So many technology reviews are written in the whirlwind of a product’s release. And judgement is often passed based on a brief encounter with the technology (be it a phone, tablet, streaming box, application, or any other tech that is targeted for the masses). If you google reviews for the product, the vast majority of the time you will find reviews that are old. Reviews that were written within a week of the release date (much like my First Impressions reviews). This new category is intended to re-visit something I reviewed early on, in order to see “where it stands” after 6-12 months of use. Often tech that looks bad initially improves through software updates. Sometime tech that looks great at launch doesn’t hold up over time. I couldn’t think of a better product to use for my first “where it stands” review than the Amazon Fire TV. So let’s get to it.
AMAZON FIRE TV (STREAMING MEDIA BOX)
Original Review Date: 8/15/14
Time used between Original Review and Where it Stands: 1 year, 22 days
Right from the beginning I loved the Fire TV. I found the user interface very intuitive. The voice command to search for movies or actors worked smoothly. Gaming proved to be a great fit for the streamer. Partnered with a USB Xbox controller, I was quickly playing racing games, and even Minecraft Pocket Edition on the big screen. The Fire TV quickly became my go-to streamer, in a house full of many other options (Apple TV, Roku, Chromecast).
The device certainly steers users to amazon content. Voice search only searches amazon’s offerings. Prime videos are not separated as clearly as they could be, so you have to pay close attention to that little “prime” ribbon on the free content (assuming you are a Prime Member). But amazon is a company selling content, and so I made my peace with that element, knowing it would never be as simple to view any video for free the way it is on Netflix. Thankfully, Netflix is an app on the Fire TV, so I’m covered!
The Tech in Action
My primary use for the Fire TV is Netflix and Hulu. The interface for both apps is great. The screens are much easier to navigate through than the current Apple TV. For the first few months I also spent much of my time playing games. I sang the praises of “Asphalt 8” in my first impressions review. That game is great, but you quickly run out of space with internal memory, so having an extra flash drive for additional storage is a must (there’s a single USB for that purpose). I found a fun social game called “Fribbage”. This game uses the Fire TV as the “game board” but it also uses smartphones for each participant. I used both Android and Apple phones with no issue. The game provides a phrase with a blank space, and then everyone types something to fill it on their smartphones. The game mixes up those with the true answer, and everyone votes, again using the smartphone to input your choice. It was a very fun game, and while we didn’t play it a lot, that has more to do with how seldom we entertain than the gameplay value. So gaming remains solid on the Fire TV, from Minecraft to Minions Rush, and more complicated games like Leo’s Challenge and Mickey’s Castle of Illusion. Grab a Bluetooth controller or plug a USB controller in and you’re good to go!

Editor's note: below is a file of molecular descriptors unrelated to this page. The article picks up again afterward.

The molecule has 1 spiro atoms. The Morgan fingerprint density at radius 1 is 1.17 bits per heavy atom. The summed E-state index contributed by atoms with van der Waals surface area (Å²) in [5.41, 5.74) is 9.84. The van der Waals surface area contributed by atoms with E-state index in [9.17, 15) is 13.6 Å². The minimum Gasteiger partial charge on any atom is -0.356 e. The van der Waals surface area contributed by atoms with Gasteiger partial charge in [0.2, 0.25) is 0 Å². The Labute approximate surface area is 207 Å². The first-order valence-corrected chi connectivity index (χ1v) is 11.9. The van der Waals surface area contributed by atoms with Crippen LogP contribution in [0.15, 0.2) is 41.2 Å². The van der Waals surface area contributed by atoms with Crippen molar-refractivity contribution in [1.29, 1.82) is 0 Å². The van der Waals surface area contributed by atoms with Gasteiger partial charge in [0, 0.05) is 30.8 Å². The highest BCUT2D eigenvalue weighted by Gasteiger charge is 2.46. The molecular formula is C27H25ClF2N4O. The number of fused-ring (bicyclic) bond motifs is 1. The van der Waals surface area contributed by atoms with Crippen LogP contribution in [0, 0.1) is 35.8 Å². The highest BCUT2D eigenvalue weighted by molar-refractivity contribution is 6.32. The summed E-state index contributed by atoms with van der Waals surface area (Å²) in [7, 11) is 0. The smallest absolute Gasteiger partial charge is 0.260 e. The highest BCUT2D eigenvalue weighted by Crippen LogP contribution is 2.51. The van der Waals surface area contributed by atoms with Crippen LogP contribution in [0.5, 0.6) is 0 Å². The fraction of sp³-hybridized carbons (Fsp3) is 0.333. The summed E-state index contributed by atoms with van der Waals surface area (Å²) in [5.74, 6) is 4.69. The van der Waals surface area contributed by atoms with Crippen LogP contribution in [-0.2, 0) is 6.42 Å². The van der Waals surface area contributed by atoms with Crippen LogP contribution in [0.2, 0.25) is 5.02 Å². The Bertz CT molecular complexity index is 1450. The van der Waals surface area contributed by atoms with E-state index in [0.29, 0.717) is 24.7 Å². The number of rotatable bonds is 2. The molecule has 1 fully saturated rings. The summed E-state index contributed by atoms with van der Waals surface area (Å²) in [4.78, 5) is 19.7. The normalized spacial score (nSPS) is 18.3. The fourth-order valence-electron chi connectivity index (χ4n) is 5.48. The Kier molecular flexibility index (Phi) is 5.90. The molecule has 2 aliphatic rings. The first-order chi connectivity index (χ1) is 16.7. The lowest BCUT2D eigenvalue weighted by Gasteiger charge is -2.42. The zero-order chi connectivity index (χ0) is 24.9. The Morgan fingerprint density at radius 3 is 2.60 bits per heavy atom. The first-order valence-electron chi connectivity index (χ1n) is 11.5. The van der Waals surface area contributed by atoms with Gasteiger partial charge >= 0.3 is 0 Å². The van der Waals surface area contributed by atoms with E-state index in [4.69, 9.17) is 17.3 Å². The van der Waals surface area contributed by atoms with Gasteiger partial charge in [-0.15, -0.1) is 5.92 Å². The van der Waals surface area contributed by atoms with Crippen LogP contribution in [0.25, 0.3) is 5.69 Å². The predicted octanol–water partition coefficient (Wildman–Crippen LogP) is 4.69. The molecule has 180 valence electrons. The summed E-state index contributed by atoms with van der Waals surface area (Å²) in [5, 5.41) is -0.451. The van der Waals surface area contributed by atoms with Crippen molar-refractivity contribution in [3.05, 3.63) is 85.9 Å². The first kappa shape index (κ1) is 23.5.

Currently one of the main apps we use of the Fire TV is HBO Now, which just became available after a period of
exclusivity on the Apple TV. We used the Apple TV version since it released and I am so happy to have the improved interface of the Fire TV. Hands down, amazon has better screens to navigate.
Where it Stands
As of today, Amazon Fire TV is the champion of the streaming boxes, in my opinion. Roku may have more channels, but amazon has a slicker experience. Apple TV may have more clout, but currently that box is several years old. Apple plans to announce a new Apple TV September 9th, so we’ll see what changes come to that device. Most guesses are that the new Apple TV will support apps, gaming, and voice search. All things that the Amazon Fire TV does already.
The Fire TV was refreshed via software update in April 2015, offering enhanced features like Bluetooth headphone support (keep Game of Thrones from your children’s ears), enhanced USB support, and improvements to WIFI connections. There are no rumors of a new product launching soon, but currently the device is out of stock with amazon. The company states that it is due to “high demand” for the streamer, but often supply lines dry up just before a new product launch. So stay tuned for news of a new Fire TV; I’ll be all over that! If gaming isn’t your cup of tea, the Amazon Fire TV Stick is currently available for $39. That’s $60 less than the larger streaming box, and offers everything except the gaming aspect. So that’s certainly a good option.
Chord cutters are on the rise. HBO and Showtime now offer monthly subscriptions for apps on streamers. It’s only a matter of time before media streamers truly go mainstream. And the Amazon Fire TV is a great choice, if you’re considering taking the leap.
For now, the Fire TV scores a CUP HALF FULL.